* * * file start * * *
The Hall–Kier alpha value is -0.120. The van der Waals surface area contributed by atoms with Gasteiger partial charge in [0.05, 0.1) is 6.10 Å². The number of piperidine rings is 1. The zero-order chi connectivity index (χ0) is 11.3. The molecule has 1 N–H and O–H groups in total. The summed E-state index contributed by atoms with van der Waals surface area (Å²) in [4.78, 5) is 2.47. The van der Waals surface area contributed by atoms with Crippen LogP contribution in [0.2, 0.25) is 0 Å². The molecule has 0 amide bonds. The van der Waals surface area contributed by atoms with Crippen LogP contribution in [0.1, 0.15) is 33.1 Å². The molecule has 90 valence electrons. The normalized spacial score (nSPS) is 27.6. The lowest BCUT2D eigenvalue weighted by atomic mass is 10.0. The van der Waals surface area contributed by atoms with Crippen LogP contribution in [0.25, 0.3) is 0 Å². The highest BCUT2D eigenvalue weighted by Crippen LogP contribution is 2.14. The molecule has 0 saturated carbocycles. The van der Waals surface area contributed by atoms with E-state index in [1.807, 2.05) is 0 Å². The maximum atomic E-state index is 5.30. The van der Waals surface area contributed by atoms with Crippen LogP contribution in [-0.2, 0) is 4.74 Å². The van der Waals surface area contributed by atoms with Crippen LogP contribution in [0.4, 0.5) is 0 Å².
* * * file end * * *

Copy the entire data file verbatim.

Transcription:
The Hall–Kier alpha value is -0.120. The van der Waals surface area contributed by atoms with Gasteiger partial charge in [0.05, 0.1) is 6.10 Å². The number of piperidine rings is 1. The zero-order chi connectivity index (χ0) is 11.3. The molecule has 1 N–H and O–H groups in total. The summed E-state index contributed by atoms with van der Waals surface area (Å²) in [4.78, 5) is 2.47. The van der Waals surface area contributed by atoms with Crippen LogP contribution in [0.2, 0.25) is 0 Å². The molecule has 0 amide bonds. The van der Waals surface area contributed by atoms with Crippen LogP contribution in [0.1, 0.15) is 33.1 Å². The molecule has 90 valence electrons. The normalized spacial score (nSPS) is 27.6. The lowest BCUT2D eigenvalue weighted by atomic mass is 10.0. The van der Waals surface area contributed by atoms with Crippen LogP contribution in [0.25, 0.3) is 0 Å². The highest BCUT2D eigenvalue weighted by Crippen LogP contribution is 2.14. The molecule has 0 saturated carbocycles. The van der Waals surface area contributed by atoms with E-state index in [1.807, 2.05) is 0 Å². The maximum atomic E-state index is 5.30. The van der Waals surface area contributed by atoms with Crippen LogP contribution in [-0.2, 0) is 4.74 Å². The van der Waals surface area contributed by atoms with Crippen LogP contribution in [0.4, 0.5) is 0 Å².